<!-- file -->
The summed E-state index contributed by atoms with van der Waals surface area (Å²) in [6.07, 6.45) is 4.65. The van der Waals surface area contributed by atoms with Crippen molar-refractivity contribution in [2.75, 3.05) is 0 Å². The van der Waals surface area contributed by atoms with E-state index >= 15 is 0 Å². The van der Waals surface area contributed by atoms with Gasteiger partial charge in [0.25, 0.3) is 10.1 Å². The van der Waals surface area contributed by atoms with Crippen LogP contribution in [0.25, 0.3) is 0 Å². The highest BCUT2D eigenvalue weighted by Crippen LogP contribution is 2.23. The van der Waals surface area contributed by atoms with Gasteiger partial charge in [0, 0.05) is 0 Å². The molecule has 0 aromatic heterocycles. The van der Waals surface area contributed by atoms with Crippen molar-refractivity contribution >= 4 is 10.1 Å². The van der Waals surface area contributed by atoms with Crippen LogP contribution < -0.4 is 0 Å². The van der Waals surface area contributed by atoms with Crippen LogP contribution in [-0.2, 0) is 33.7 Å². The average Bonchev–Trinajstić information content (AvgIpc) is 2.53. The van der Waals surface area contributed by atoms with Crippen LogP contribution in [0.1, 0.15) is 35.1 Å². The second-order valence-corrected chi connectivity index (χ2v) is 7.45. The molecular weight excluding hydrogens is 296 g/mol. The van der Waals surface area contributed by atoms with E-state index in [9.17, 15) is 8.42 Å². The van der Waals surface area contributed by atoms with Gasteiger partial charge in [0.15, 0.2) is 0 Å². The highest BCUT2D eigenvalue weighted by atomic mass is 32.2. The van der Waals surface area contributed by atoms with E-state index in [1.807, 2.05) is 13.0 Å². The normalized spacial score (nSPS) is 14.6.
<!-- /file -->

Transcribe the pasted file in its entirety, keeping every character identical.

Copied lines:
The summed E-state index contributed by atoms with van der Waals surface area (Å²) in [6.07, 6.45) is 4.65. The van der Waals surface area contributed by atoms with Crippen molar-refractivity contribution in [2.75, 3.05) is 0 Å². The van der Waals surface area contributed by atoms with E-state index >= 15 is 0 Å². The van der Waals surface area contributed by atoms with Gasteiger partial charge in [0.25, 0.3) is 10.1 Å². The van der Waals surface area contributed by atoms with Crippen LogP contribution in [0.25, 0.3) is 0 Å². The highest BCUT2D eigenvalue weighted by Crippen LogP contribution is 2.23. The van der Waals surface area contributed by atoms with Gasteiger partial charge in [0, 0.05) is 0 Å². The molecule has 0 aromatic heterocycles. The van der Waals surface area contributed by atoms with Crippen molar-refractivity contribution >= 4 is 10.1 Å². The van der Waals surface area contributed by atoms with Crippen LogP contribution < -0.4 is 0 Å². The van der Waals surface area contributed by atoms with Crippen LogP contribution in [-0.2, 0) is 33.7 Å². The average Bonchev–Trinajstić information content (AvgIpc) is 2.53. The van der Waals surface area contributed by atoms with Crippen LogP contribution in [0.1, 0.15) is 35.1 Å². The second-order valence-corrected chi connectivity index (χ2v) is 7.45. The molecular weight excluding hydrogens is 296 g/mol. The van der Waals surface area contributed by atoms with E-state index in [9.17, 15) is 8.42 Å². The van der Waals surface area contributed by atoms with Gasteiger partial charge in [0.15, 0.2) is 0 Å². The highest BCUT2D eigenvalue weighted by atomic mass is 32.2. The van der Waals surface area contributed by atoms with E-state index in [1.807, 2.05) is 13.0 Å². The normalized spacial score (nSPS) is 14.6.